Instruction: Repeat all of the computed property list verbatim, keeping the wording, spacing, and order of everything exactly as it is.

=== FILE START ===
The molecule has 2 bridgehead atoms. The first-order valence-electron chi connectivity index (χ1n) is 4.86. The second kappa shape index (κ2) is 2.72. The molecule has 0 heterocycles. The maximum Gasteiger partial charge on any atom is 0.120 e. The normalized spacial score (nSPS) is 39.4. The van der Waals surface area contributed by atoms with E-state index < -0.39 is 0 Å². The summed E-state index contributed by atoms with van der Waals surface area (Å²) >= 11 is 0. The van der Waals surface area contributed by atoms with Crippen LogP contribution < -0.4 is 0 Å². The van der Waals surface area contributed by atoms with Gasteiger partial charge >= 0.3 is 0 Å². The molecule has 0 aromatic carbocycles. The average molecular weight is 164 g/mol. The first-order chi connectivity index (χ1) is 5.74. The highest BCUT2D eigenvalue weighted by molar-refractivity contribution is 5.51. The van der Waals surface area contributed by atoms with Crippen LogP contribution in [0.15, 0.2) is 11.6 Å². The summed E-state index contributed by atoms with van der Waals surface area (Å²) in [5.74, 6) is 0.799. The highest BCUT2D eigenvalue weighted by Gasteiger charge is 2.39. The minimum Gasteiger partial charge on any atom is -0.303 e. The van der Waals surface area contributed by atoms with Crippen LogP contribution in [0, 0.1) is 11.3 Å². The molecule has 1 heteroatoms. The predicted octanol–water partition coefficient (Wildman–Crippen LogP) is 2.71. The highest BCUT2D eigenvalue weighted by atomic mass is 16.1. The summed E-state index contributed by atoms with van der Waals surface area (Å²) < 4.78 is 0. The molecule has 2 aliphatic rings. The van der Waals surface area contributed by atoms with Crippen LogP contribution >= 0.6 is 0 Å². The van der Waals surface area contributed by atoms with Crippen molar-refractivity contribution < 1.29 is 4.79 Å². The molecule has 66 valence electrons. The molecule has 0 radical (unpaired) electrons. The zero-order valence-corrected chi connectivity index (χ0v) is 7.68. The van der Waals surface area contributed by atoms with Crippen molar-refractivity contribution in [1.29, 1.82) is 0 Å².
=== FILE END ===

The molecule has 2 bridgehead atoms. The first-order valence-electron chi connectivity index (χ1n) is 4.86. The second kappa shape index (κ2) is 2.72. The molecule has 0 heterocycles. The maximum Gasteiger partial charge on any atom is 0.120 e. The normalized spacial score (nSPS) is 39.4. The van der Waals surface area contributed by atoms with E-state index < -0.39 is 0 Å². The summed E-state index contributed by atoms with van der Waals surface area (Å²) >= 11 is 0. The van der Waals surface area contributed by atoms with Crippen LogP contribution < -0.4 is 0 Å². The van der Waals surface area contributed by atoms with Gasteiger partial charge >= 0.3 is 0 Å². The molecule has 0 aromatic carbocycles. The average molecular weight is 164 g/mol. The first-order chi connectivity index (χ1) is 5.74. The highest BCUT2D eigenvalue weighted by molar-refractivity contribution is 5.51. The van der Waals surface area contributed by atoms with Crippen LogP contribution in [0.15, 0.2) is 11.6 Å². The summed E-state index contributed by atoms with van der Waals surface area (Å²) in [5.74, 6) is 0.799. The highest BCUT2D eigenvalue weighted by Gasteiger charge is 2.39. The minimum Gasteiger partial charge on any atom is -0.303 e. The van der Waals surface area contributed by atoms with Crippen LogP contribution in [0, 0.1) is 11.3 Å². The molecule has 1 heteroatoms. The predicted octanol–water partition coefficient (Wildman–Crippen LogP) is 2.71. The highest BCUT2D eigenvalue weighted by atomic mass is 16.1. The summed E-state index contributed by atoms with van der Waals surface area (Å²) < 4.78 is 0. The molecule has 2 aliphatic rings. The van der Waals surface area contributed by atoms with Crippen LogP contribution >= 0.6 is 0 Å². The van der Waals surface area contributed by atoms with Crippen molar-refractivity contribution < 1.29 is 4.79 Å². The molecule has 66 valence electrons. The molecule has 0 radical (unpaired) electrons. The zero-order valence-corrected chi connectivity index (χ0v) is 7.68. The van der Waals surface area contributed by atoms with Crippen molar-refractivity contribution in [1.29, 1.82) is 0 Å².